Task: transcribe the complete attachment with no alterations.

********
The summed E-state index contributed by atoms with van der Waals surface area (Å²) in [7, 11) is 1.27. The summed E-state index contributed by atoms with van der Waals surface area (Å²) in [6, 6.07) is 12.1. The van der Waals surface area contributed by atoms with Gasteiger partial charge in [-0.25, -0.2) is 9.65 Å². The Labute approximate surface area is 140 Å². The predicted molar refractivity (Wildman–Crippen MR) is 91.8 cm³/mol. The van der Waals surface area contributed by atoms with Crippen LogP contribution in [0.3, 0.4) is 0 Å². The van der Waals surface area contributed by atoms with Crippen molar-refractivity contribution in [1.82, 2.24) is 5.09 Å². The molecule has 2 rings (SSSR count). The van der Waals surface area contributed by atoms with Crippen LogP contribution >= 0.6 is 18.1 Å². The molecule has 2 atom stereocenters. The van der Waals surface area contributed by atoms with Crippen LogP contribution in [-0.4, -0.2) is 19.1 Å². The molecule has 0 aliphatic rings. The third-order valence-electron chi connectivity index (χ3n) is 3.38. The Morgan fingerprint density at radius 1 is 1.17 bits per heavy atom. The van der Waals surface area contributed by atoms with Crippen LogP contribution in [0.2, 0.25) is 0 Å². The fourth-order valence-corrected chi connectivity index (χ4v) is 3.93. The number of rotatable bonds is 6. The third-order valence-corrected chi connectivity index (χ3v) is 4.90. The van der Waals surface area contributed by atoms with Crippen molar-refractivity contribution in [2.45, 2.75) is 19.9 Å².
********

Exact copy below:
The summed E-state index contributed by atoms with van der Waals surface area (Å²) in [7, 11) is 1.27. The summed E-state index contributed by atoms with van der Waals surface area (Å²) in [6, 6.07) is 12.1. The van der Waals surface area contributed by atoms with Gasteiger partial charge in [-0.25, -0.2) is 9.65 Å². The Labute approximate surface area is 140 Å². The predicted molar refractivity (Wildman–Crippen MR) is 91.8 cm³/mol. The van der Waals surface area contributed by atoms with Crippen LogP contribution in [0.3, 0.4) is 0 Å². The van der Waals surface area contributed by atoms with Crippen molar-refractivity contribution in [1.82, 2.24) is 5.09 Å². The molecule has 2 rings (SSSR count). The van der Waals surface area contributed by atoms with Crippen LogP contribution >= 0.6 is 18.1 Å². The molecule has 2 atom stereocenters. The van der Waals surface area contributed by atoms with Crippen LogP contribution in [-0.4, -0.2) is 19.1 Å². The molecule has 0 aliphatic rings. The third-order valence-electron chi connectivity index (χ3n) is 3.38. The Morgan fingerprint density at radius 1 is 1.17 bits per heavy atom. The van der Waals surface area contributed by atoms with Crippen LogP contribution in [0.2, 0.25) is 0 Å². The fourth-order valence-corrected chi connectivity index (χ4v) is 3.93. The number of rotatable bonds is 6. The third-order valence-corrected chi connectivity index (χ3v) is 4.90. The van der Waals surface area contributed by atoms with Crippen molar-refractivity contribution in [2.45, 2.75) is 19.9 Å².